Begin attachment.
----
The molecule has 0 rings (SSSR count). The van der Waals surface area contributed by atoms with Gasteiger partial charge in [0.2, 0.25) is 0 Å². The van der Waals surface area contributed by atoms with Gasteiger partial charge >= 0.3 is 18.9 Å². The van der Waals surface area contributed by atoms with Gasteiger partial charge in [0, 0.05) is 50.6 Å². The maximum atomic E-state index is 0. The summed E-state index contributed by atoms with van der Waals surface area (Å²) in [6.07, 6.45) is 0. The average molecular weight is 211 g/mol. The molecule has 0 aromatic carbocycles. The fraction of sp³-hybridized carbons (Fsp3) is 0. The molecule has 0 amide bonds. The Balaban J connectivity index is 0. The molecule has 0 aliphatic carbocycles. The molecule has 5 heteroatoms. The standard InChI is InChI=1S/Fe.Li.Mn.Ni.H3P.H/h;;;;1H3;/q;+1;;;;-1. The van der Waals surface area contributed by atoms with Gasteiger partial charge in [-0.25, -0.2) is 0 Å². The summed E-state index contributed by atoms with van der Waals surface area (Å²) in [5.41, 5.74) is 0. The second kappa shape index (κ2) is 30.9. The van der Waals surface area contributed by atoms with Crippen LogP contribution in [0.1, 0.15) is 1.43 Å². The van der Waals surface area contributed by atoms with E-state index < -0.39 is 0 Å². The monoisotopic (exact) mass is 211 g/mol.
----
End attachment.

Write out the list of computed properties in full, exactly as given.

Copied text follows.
The molecule has 0 rings (SSSR count). The van der Waals surface area contributed by atoms with Gasteiger partial charge in [0.2, 0.25) is 0 Å². The van der Waals surface area contributed by atoms with Gasteiger partial charge >= 0.3 is 18.9 Å². The van der Waals surface area contributed by atoms with Gasteiger partial charge in [0, 0.05) is 50.6 Å². The maximum atomic E-state index is 0. The summed E-state index contributed by atoms with van der Waals surface area (Å²) in [6.07, 6.45) is 0. The average molecular weight is 211 g/mol. The molecule has 0 aromatic carbocycles. The fraction of sp³-hybridized carbons (Fsp3) is 0. The molecule has 0 amide bonds. The Balaban J connectivity index is 0. The molecule has 0 aliphatic carbocycles. The molecule has 5 heteroatoms. The standard InChI is InChI=1S/Fe.Li.Mn.Ni.H3P.H/h;;;;1H3;/q;+1;;;;-1. The van der Waals surface area contributed by atoms with Gasteiger partial charge in [-0.25, -0.2) is 0 Å². The summed E-state index contributed by atoms with van der Waals surface area (Å²) in [5.41, 5.74) is 0. The second kappa shape index (κ2) is 30.9. The van der Waals surface area contributed by atoms with Crippen LogP contribution in [0.1, 0.15) is 1.43 Å². The van der Waals surface area contributed by atoms with E-state index < -0.39 is 0 Å². The monoisotopic (exact) mass is 211 g/mol.